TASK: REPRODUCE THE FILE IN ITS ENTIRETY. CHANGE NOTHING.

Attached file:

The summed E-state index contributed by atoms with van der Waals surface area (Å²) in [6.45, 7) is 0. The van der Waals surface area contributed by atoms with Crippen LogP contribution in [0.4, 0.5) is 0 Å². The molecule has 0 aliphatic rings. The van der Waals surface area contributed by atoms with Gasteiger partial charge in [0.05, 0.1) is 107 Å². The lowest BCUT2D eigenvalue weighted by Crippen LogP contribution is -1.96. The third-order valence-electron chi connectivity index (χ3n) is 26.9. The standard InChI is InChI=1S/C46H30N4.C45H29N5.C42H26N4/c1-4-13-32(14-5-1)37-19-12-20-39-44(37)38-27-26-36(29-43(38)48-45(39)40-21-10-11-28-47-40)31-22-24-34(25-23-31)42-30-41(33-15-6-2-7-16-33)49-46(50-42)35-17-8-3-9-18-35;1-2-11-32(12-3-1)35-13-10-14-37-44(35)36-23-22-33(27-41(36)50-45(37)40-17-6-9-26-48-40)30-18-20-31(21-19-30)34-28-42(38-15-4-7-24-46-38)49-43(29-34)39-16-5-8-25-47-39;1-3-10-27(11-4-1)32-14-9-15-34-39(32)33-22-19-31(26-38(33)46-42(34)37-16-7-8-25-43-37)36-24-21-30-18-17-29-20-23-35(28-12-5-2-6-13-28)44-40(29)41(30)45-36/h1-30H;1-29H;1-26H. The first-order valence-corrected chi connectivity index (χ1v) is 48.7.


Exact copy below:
The summed E-state index contributed by atoms with van der Waals surface area (Å²) in [6.45, 7) is 0. The van der Waals surface area contributed by atoms with Crippen LogP contribution in [0.4, 0.5) is 0 Å². The molecule has 0 aliphatic rings. The van der Waals surface area contributed by atoms with Gasteiger partial charge in [0.05, 0.1) is 107 Å². The lowest BCUT2D eigenvalue weighted by Crippen LogP contribution is -1.96. The third-order valence-electron chi connectivity index (χ3n) is 26.9. The standard InChI is InChI=1S/C46H30N4.C45H29N5.C42H26N4/c1-4-13-32(14-5-1)37-19-12-20-39-44(37)38-27-26-36(29-43(38)48-45(39)40-21-10-11-28-47-40)31-22-24-34(25-23-31)42-30-41(33-15-6-2-7-16-33)49-46(50-42)35-17-8-3-9-18-35;1-2-11-32(12-3-1)35-13-10-14-37-44(35)36-23-22-33(27-41(36)50-45(37)40-17-6-9-26-48-40)30-18-20-31(21-19-30)34-28-42(38-15-4-7-24-46-38)49-43(29-34)39-16-5-8-25-47-39;1-3-10-27(11-4-1)32-14-9-15-34-39(32)33-22-19-31(26-38(33)46-42(34)37-16-7-8-25-43-37)36-24-21-30-18-17-29-20-23-35(28-12-5-2-6-13-28)44-40(29)41(30)45-36/h1-30H;1-29H;1-26H. The first-order valence-corrected chi connectivity index (χ1v) is 48.7.